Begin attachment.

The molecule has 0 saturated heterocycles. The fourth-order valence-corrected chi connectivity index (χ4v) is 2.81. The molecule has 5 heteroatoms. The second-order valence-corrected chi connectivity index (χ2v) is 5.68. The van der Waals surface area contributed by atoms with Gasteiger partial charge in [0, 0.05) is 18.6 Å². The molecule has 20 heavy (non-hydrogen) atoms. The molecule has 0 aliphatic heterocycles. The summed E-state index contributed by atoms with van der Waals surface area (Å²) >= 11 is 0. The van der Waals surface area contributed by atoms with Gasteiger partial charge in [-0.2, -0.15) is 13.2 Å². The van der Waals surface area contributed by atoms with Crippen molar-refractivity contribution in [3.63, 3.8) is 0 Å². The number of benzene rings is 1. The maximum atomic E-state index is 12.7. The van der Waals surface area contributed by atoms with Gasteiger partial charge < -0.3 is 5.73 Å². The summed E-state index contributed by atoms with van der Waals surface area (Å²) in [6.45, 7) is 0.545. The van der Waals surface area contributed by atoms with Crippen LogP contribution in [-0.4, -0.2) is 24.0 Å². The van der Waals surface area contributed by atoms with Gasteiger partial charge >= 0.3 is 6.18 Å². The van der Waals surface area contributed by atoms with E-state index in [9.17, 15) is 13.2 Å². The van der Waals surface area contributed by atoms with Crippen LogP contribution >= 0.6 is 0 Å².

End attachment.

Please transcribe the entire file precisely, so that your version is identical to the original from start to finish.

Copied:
The molecule has 0 saturated heterocycles. The fourth-order valence-corrected chi connectivity index (χ4v) is 2.81. The molecule has 5 heteroatoms. The second-order valence-corrected chi connectivity index (χ2v) is 5.68. The van der Waals surface area contributed by atoms with Gasteiger partial charge in [0, 0.05) is 18.6 Å². The molecule has 20 heavy (non-hydrogen) atoms. The molecule has 0 aliphatic heterocycles. The summed E-state index contributed by atoms with van der Waals surface area (Å²) >= 11 is 0. The van der Waals surface area contributed by atoms with Gasteiger partial charge in [-0.2, -0.15) is 13.2 Å². The van der Waals surface area contributed by atoms with Crippen molar-refractivity contribution in [3.63, 3.8) is 0 Å². The number of benzene rings is 1. The maximum atomic E-state index is 12.7. The van der Waals surface area contributed by atoms with Gasteiger partial charge < -0.3 is 5.73 Å². The summed E-state index contributed by atoms with van der Waals surface area (Å²) in [6.45, 7) is 0.545. The van der Waals surface area contributed by atoms with Crippen LogP contribution in [-0.4, -0.2) is 24.0 Å². The van der Waals surface area contributed by atoms with Gasteiger partial charge >= 0.3 is 6.18 Å². The van der Waals surface area contributed by atoms with E-state index in [9.17, 15) is 13.2 Å². The van der Waals surface area contributed by atoms with Crippen LogP contribution >= 0.6 is 0 Å².